Number 2: Nord VPN (or any VPN service):


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Most of us know what a VPN is. If you haven’t heard the term through casual browsing, it’s definitely popped up in a Youtube ad somewhere. But for the odd folk who might have been living under a rock the past couple of years: A VPN is a simple tool that masks your IP address while browsing online. You turn it on, and it appears to any site you visit that your IP is of some other origin, and not the location from which you actually browse from. That way, your location, and a whole bunch of other compromising info is hidden from the people and sites who actively look to find that same information. In today’s digital age, it seems like common sense to use one. However, you’d be surprised at how many people simply disregard having a VPN on their computer. Maybe they think it’s not needed, since they won’t be getting up to any “shady stuff” during their sessions on the computer. Here’s a news flash: You don’t need to be hitting the deep end of the web for your info to be compromised. These days, what with all the tools available to take advantage of unprotected computers, it’s better to be safe than sorry. A VPN I personally recommend is NordVPN. It’s one of the best on the market, and if you’re not sure about paying the price, try their free trial. I guarantee you, by the end, you will see it as worth the price

Link: https://go.nordvpn.net/aff_c?offer_id=15&aff_id=32070


Number 1: Opera GX

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We’ve all heard of the Opera browser, even if we don’t necessarily use it. It’s generally regarded as one of the better browsers out there, but it hardly gets any usage due to the fact that browsers like Chrome and Firefox are just known as more mainstream. That’s about to change, though. This new iteration of the platform is being hailed as the “world’s first gaming browser”. It includes all the features you’d expect from a so called “gaming” browser, such as Twitch support right on the sidebar of the browser, the latest and greatest gaming news right when you open it, and that classic RGB look that comes to mind whenever you hear the term “PC gamer”. Everything is customizable from one button tucked away in the beautiful top right corner, and if you have a Razer Chroma setup, the browser will automatically change it’s visuals to match the rest of that RGB setup. Sounds rather good, right? Brace yourselves, as none of these are even the “main” feature. A component of the browser known as GX control takes that spot. People want to have their browsers up and running while playing games, but the CPU usage doesn’t allow that to be possible. GX control is a feature where you can limit the amount of RAM and CPU usage. It’s incredibly helpful, perfect even for people who aren’t looking for gaming but simply have a low end computer in general. All of these combined make the Opera GX browser a must have for game freaks everywhere.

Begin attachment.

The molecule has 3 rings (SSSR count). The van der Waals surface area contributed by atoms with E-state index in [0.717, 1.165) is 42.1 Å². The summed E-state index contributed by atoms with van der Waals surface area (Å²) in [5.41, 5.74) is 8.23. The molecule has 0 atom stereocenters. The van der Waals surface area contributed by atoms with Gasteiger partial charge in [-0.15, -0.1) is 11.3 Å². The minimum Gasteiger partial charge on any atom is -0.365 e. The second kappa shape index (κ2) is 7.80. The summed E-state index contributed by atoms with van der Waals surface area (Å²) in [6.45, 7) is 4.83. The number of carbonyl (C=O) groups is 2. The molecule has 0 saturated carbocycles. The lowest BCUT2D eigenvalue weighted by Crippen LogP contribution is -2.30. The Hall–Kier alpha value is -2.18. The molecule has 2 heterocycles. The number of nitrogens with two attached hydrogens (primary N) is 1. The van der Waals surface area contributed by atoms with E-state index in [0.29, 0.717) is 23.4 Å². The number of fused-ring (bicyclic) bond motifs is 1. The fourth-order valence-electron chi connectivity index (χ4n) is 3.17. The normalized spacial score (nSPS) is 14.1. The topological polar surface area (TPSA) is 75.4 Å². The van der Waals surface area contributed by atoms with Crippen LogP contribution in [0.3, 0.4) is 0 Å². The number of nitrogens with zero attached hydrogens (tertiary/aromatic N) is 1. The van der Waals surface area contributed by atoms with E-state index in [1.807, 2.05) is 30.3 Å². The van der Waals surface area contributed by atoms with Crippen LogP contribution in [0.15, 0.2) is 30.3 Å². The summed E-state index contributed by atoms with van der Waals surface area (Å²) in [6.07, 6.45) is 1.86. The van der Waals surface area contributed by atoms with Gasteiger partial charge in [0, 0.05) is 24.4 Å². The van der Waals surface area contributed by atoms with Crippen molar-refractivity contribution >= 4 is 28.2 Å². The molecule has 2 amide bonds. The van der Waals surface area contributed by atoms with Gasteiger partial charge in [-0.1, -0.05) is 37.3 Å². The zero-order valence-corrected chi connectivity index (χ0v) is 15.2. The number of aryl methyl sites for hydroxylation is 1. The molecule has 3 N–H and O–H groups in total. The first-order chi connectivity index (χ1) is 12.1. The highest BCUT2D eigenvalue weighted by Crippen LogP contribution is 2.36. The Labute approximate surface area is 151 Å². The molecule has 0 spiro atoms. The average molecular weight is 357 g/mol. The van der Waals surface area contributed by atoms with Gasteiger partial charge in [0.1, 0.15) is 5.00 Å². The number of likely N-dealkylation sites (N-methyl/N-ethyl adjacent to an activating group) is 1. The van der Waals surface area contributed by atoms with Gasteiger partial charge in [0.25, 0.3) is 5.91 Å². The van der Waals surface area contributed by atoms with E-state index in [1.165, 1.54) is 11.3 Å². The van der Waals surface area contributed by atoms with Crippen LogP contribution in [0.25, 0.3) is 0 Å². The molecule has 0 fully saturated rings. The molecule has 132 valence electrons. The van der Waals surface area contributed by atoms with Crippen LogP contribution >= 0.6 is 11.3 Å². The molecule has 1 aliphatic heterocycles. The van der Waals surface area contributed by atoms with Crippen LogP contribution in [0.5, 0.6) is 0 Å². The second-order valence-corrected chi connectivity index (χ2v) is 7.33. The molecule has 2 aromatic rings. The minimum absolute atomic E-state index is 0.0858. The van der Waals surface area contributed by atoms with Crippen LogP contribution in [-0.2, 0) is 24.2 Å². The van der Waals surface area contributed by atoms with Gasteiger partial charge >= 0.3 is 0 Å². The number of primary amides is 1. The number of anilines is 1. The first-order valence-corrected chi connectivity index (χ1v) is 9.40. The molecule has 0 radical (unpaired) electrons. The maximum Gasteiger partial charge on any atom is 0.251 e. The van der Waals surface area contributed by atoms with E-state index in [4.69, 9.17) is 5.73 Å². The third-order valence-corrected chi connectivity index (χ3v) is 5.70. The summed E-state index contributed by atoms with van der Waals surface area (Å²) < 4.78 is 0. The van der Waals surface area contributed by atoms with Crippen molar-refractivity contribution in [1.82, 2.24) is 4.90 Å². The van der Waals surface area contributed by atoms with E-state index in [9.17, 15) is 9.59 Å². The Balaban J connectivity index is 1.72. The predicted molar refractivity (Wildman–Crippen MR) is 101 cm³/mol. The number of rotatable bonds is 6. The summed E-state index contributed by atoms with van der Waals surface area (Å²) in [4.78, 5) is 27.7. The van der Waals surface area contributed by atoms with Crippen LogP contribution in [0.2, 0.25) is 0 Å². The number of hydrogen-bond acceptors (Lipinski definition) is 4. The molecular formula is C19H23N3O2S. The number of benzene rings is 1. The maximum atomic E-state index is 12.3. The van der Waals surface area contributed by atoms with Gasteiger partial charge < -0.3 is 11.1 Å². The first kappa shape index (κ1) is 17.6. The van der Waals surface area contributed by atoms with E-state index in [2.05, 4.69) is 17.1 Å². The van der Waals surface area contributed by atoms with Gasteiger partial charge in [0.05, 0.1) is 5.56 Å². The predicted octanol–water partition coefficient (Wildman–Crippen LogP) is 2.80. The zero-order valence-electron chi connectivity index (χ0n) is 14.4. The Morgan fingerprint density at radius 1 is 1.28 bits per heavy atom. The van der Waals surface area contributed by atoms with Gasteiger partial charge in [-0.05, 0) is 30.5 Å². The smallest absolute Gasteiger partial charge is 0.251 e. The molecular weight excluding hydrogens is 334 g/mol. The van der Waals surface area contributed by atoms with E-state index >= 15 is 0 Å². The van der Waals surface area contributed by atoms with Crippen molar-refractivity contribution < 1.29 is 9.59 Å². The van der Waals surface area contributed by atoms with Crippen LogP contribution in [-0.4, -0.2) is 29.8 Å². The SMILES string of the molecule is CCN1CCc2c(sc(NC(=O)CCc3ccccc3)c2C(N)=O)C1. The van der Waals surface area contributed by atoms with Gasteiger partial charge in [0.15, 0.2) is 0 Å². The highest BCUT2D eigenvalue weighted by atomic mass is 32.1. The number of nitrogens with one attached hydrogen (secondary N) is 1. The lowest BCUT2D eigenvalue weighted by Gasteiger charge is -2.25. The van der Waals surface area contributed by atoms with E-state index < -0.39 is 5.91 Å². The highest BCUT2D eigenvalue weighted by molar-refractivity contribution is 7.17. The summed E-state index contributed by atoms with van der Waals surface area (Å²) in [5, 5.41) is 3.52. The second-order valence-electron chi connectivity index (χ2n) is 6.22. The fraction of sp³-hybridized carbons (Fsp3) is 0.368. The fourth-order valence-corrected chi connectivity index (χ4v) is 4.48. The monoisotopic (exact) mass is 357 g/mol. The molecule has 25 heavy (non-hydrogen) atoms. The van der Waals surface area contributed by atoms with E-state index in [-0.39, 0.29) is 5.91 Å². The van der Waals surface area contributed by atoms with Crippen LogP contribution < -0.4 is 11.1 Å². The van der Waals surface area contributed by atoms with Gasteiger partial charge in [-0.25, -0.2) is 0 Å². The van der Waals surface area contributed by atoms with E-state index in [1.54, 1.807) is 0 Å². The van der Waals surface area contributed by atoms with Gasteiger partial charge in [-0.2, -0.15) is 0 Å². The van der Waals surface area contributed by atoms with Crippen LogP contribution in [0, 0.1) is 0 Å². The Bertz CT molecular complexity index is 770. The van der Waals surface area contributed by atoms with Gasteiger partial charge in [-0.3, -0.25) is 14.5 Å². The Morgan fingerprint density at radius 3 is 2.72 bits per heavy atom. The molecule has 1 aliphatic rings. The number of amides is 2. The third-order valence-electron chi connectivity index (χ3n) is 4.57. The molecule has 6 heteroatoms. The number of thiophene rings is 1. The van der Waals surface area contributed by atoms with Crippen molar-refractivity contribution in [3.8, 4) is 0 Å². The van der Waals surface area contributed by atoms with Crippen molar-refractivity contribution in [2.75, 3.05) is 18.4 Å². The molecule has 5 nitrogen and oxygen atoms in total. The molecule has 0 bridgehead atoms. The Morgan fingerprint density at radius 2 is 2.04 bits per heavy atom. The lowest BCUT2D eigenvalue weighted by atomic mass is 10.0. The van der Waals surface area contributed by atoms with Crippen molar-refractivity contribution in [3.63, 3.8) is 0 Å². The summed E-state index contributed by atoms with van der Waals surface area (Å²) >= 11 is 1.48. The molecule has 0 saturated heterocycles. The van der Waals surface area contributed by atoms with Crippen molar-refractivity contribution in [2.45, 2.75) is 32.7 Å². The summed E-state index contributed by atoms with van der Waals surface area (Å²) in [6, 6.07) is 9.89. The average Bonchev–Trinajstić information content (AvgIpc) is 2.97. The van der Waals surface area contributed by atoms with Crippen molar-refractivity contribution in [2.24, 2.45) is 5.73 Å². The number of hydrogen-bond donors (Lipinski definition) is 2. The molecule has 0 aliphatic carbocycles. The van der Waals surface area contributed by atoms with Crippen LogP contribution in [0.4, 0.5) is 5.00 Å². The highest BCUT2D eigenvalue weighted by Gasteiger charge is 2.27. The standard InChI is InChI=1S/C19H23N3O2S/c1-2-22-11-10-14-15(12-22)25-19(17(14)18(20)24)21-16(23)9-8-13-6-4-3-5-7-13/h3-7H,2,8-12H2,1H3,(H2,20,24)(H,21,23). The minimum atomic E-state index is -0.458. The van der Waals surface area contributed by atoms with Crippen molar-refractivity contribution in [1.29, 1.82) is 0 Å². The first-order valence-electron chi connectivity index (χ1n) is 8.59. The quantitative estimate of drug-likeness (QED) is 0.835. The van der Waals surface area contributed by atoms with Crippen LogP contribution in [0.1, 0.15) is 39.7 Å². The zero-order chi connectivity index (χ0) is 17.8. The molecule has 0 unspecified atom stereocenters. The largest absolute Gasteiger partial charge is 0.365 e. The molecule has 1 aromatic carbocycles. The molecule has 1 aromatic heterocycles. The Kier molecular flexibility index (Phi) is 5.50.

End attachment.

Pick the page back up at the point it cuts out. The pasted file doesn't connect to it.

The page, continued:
Link: https://www.nvidia.com/en-us/geforce/products/geforce-now/